Daily Reflection
September 11th, 2008

Sue Crawford

Departhment of Political Science & International Studies
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The readings for today stress themes of knowing and loving. God knows us intimately beyond our comprehension. This knowing shows God’s love for us and calls us to respond in kind. Paul warns the Corinthians that knowledge can lead to arrogance and callous indifference to people who are weaker in their faith. Knowledge that frees me from considering the need to build up others hardly deserves the name “knowledge.” In this case, knowledge was working against love, instead of with it. Knowledge of the past experiences of others in Corinth with idol worship could instead have been used to help the Christians consider their actions more carefully. Similarly, learning about other cultures today can help us to understand better how to be more loving in our classrooms, workplaces, congregations, community, and world – if the focus remains on building up others.

The reading from Corinthians and the reading from Luke remind us of the depth of the commandment to love one another. Love requires restricting our freedom in order to avoid actions that may hamper others’ development (Corinthians). Knowing how to do this requires learning about those who see your actions. Again, knowing and loving go hand in hand. Jesus, in the passage from Luke, tells us how much farther love must go. Jesus knows us well and knows that we may get inflated with pride when we consider how well we love our families and those who treat us well. He challenges us to see that living the love commandment means so much more. It’s a hard teaching, to love your enemies. But wait, it goes even further! We’re to love our enemies and do good to them. I’d rather stay away from my enemies and “love” them from afar! Doing good to them will require that we get to know them. On this September 11th anniversary we may challenge ourselves to consider how this teaching applies to terrorists and our response to terrorism.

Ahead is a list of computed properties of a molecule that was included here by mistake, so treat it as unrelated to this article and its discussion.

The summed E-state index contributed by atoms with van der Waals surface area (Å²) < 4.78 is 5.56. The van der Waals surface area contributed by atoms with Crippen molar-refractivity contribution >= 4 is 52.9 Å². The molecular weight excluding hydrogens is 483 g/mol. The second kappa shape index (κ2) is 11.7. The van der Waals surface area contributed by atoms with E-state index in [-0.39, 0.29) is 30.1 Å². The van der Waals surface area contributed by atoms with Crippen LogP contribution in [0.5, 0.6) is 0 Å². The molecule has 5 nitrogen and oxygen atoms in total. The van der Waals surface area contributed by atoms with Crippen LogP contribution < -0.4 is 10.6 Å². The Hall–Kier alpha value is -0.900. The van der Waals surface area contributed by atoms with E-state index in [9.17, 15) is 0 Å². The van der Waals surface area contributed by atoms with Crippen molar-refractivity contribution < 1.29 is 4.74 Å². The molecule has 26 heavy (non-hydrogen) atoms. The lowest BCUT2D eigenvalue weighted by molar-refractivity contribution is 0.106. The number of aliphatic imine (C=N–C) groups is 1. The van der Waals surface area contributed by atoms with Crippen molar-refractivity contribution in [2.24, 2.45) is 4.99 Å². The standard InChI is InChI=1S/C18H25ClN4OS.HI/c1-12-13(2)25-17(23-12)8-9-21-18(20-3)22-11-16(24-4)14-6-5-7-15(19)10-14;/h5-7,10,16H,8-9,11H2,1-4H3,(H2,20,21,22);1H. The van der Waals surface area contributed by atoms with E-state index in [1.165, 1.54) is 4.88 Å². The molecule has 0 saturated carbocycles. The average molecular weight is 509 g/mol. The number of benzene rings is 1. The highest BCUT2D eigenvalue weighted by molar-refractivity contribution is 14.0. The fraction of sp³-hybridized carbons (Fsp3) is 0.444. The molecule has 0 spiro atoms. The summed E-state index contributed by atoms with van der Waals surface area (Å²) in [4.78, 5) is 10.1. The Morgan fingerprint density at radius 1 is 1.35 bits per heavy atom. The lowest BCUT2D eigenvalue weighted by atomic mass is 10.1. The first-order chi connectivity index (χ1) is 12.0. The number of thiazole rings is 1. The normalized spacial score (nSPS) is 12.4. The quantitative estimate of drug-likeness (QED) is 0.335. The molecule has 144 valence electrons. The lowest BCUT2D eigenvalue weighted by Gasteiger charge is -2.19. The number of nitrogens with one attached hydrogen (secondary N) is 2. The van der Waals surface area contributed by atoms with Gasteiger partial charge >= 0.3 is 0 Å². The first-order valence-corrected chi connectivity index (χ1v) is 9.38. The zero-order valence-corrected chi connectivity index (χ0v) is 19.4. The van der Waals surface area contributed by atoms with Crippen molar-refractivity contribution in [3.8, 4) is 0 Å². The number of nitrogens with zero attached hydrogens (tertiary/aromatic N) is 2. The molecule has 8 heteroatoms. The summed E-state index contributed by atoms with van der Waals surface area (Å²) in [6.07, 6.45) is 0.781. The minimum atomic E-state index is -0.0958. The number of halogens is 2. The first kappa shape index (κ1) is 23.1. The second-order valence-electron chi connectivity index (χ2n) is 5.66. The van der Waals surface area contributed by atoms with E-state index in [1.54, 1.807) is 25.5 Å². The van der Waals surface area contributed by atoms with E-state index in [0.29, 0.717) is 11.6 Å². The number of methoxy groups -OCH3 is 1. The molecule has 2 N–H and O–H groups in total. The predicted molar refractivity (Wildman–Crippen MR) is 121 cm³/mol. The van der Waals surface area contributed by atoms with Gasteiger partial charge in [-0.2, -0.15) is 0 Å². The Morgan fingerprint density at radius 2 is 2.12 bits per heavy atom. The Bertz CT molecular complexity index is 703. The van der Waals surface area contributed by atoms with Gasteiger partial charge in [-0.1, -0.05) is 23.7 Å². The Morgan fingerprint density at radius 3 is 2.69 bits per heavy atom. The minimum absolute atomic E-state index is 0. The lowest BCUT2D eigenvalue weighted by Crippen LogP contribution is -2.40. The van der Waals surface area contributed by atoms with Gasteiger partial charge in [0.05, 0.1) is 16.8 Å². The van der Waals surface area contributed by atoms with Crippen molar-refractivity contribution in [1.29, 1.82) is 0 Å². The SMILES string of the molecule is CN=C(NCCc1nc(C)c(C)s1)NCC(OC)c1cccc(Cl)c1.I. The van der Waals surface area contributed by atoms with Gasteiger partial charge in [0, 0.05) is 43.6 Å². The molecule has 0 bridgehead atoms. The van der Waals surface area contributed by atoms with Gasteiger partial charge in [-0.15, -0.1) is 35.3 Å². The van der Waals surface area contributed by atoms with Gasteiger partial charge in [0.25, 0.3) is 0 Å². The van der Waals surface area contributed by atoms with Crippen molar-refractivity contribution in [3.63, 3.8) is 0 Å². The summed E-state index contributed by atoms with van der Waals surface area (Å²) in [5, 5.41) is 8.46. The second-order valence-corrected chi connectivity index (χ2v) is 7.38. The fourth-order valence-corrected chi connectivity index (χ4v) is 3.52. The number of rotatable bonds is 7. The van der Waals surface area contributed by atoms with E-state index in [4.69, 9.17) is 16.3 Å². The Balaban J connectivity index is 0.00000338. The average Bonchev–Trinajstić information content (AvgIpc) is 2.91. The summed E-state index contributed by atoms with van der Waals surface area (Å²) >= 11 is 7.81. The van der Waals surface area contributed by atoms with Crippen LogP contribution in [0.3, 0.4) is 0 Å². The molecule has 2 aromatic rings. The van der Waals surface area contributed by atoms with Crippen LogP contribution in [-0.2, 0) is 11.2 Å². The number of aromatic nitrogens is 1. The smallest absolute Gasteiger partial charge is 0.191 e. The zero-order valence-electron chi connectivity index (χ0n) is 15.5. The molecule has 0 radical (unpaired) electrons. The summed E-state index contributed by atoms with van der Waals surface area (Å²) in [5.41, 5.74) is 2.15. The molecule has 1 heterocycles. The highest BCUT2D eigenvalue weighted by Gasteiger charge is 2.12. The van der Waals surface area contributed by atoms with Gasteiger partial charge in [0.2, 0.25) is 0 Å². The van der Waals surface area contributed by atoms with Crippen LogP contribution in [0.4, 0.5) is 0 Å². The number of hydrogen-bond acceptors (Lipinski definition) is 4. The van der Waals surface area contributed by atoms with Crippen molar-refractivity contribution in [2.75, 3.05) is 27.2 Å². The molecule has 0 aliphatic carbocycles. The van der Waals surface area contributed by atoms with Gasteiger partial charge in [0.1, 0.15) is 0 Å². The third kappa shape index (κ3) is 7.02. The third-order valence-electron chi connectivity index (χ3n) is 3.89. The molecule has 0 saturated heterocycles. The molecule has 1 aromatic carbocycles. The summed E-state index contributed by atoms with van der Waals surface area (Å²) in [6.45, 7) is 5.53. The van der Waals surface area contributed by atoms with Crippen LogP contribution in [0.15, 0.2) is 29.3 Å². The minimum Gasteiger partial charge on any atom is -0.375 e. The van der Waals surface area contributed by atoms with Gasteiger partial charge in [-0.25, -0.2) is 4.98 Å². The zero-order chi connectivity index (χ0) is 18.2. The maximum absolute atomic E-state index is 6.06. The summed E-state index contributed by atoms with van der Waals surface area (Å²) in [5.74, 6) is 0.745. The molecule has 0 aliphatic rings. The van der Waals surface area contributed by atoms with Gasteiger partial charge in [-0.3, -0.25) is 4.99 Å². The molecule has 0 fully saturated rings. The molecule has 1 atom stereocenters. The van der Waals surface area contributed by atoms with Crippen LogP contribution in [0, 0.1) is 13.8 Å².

The words of Jesus at the beginning of the dialogue in Luke stand out as a call to us today. Jesus directs the entire dialogue on love to “you who hear.” Jesus knows how easy it is for us to simply not hear. I want to be one who hears and who loves. The Psalm for today offers wonderful words for asking the Spirit to show us the ways in which we still do not hear and to guide us back into the way of love more completely.

Probe me, O God, and know my heart;
Try me, and know my thoughts;
See if my way is crooked,
And lead me in the way of old. (Psalm 139: 23-24)
Guide me, Lord, along the everlasting way.

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